Le blog de Daniel Warner

  • The UN, Homeostasis and China

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    Vacuums do not last long in nature. In biology, homeostasis represents the body’s attempt to reach equilibrium. In a void, elements will flow towards spaces of less density until an equilibrium is reached. In political systems, the same phenomenon may hold true.

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  • How Democratic is Democracy?

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    I once had a wonderful boss who at the end of several management meetings that involved reaching a decision would announce: “I believe in democracy, one man one vote.” There would then be a pause during which we would all reflect on how we would vote. “I’m the man, this is how I vote. This is what we will do,” he would announce. Meeting ended; there had been a vote.

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  • What do Donald Trump and the Houston Astros Have in Common?

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    Donald Trump is the United States’ 45th president, a distinguished lineage that goes back to George Washington, Thomas Jefferson, Abraham Lincoln and Franklin Roosevelt. The Houston Astros are a major league baseball team and World Series champions in 2017, a distinguished lineage of great teams that goes back to the Yankees of Babe Ruth, Lou Gehrig, Mickey Mantle and the Dodgers of Don Drysdale and Sandy Koufax.

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  • Can Roger Federer Beat Greta?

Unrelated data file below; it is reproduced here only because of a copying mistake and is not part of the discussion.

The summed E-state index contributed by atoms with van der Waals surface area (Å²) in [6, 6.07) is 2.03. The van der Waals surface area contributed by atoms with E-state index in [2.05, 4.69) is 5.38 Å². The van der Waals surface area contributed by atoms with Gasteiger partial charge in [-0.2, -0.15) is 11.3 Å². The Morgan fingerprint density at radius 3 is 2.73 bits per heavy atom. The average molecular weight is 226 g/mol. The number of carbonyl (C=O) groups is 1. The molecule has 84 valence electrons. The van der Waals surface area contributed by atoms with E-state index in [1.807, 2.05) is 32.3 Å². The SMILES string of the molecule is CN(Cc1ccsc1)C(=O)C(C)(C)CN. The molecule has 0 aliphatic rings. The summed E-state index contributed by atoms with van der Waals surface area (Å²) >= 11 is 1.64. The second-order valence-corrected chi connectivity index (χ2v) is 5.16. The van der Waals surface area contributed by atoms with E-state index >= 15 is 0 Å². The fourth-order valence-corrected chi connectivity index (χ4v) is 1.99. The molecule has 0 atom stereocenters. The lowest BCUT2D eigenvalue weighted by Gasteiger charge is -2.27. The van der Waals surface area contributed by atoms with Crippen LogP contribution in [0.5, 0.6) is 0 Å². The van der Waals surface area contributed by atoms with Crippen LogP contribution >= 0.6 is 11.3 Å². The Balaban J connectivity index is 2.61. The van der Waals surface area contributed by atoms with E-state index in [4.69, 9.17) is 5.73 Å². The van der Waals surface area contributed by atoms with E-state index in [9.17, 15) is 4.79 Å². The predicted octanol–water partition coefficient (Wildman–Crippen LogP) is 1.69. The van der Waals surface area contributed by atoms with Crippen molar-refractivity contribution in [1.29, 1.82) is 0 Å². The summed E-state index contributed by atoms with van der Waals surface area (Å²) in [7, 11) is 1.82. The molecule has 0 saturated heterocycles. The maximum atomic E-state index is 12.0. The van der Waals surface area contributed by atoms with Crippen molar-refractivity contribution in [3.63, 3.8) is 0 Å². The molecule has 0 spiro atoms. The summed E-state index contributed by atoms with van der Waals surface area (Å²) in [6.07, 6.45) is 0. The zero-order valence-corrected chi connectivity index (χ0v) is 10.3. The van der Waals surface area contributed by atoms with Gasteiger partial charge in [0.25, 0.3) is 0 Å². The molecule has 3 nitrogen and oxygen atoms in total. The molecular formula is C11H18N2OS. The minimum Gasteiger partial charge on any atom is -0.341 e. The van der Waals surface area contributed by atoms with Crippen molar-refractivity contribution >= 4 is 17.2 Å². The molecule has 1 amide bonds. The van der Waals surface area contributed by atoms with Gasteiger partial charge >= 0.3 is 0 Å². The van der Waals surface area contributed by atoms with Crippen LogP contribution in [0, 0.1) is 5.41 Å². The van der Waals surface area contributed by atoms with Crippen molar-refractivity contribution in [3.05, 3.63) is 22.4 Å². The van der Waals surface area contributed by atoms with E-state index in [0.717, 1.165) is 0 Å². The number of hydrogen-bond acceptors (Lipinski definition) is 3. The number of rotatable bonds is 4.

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    How much more is there to say in praise of Swiss icon Roger Federer? Biggest winner in tennis history with 20 Grand Slam titles; Olympic medallist and Davis Cup victor; often called the greatest player of all time (GOAT); devoted father and husband; elegant on and off the court and one the most admired athletes in the world. At 38 years-old he continues to amaze with two come-from-behind victories in the recent Australian Open at the twilight of his career.

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  • Charlie Chaplin and Truly Modern Times

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    Acrobat, musician, composer, clown, mime, movie star, director and producer, Academy Award winner for lifetime achievement, but still driven from the United States for his backing of the Soviet Union, Charlie Chaplin should need little introduction, except perhaps for Millennials and other late alphabet generations. He was the global star in the crossover from silent films to talkies, making an astonishing $10,000 a week during the Depression, with $150,000 in signing bonuses. Knighted by the Queen, Charlot was universally loved and admired.